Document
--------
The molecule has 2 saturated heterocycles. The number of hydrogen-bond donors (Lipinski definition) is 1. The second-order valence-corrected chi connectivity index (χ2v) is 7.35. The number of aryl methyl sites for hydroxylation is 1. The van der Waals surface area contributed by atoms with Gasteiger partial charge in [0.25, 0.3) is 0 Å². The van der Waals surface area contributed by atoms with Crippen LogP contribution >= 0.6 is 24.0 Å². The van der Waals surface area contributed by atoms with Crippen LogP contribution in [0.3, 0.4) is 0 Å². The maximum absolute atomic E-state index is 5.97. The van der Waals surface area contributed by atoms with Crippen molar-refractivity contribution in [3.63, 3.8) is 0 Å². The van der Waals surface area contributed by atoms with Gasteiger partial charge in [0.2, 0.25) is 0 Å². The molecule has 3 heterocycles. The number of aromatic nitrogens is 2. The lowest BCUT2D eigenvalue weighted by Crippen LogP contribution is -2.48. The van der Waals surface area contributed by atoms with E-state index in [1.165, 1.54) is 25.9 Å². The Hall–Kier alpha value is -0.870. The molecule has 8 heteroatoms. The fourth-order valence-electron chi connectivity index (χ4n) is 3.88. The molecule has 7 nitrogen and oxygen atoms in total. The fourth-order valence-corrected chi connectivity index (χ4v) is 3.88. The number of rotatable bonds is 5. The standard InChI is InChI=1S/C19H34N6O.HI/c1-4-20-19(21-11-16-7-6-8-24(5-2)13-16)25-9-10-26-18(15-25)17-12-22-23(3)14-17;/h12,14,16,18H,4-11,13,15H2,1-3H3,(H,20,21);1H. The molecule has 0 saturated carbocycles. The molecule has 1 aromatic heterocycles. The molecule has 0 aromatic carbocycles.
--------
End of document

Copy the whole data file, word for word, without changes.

The molecule has 2 saturated heterocycles. The number of hydrogen-bond donors (Lipinski definition) is 1. The second-order valence-corrected chi connectivity index (χ2v) is 7.35. The number of aryl methyl sites for hydroxylation is 1. The van der Waals surface area contributed by atoms with Gasteiger partial charge in [0.25, 0.3) is 0 Å². The van der Waals surface area contributed by atoms with Crippen LogP contribution >= 0.6 is 24.0 Å². The van der Waals surface area contributed by atoms with Crippen LogP contribution in [0.3, 0.4) is 0 Å². The maximum absolute atomic E-state index is 5.97. The van der Waals surface area contributed by atoms with Crippen molar-refractivity contribution in [3.63, 3.8) is 0 Å². The van der Waals surface area contributed by atoms with Gasteiger partial charge in [0.2, 0.25) is 0 Å². The molecule has 3 heterocycles. The number of aromatic nitrogens is 2. The lowest BCUT2D eigenvalue weighted by Crippen LogP contribution is -2.48. The van der Waals surface area contributed by atoms with E-state index in [1.165, 1.54) is 25.9 Å². The Hall–Kier alpha value is -0.870. The molecule has 8 heteroatoms. The fourth-order valence-electron chi connectivity index (χ4n) is 3.88. The molecule has 7 nitrogen and oxygen atoms in total. The fourth-order valence-corrected chi connectivity index (χ4v) is 3.88. The number of rotatable bonds is 5. The standard InChI is InChI=1S/C19H34N6O.HI/c1-4-20-19(21-11-16-7-6-8-24(5-2)13-16)25-9-10-26-18(15-25)17-12-22-23(3)14-17;/h12,14,16,18H,4-11,13,15H2,1-3H3,(H,20,21);1H. The molecule has 0 saturated carbocycles. The molecule has 1 aromatic heterocycles. The molecule has 0 aromatic carbocycles.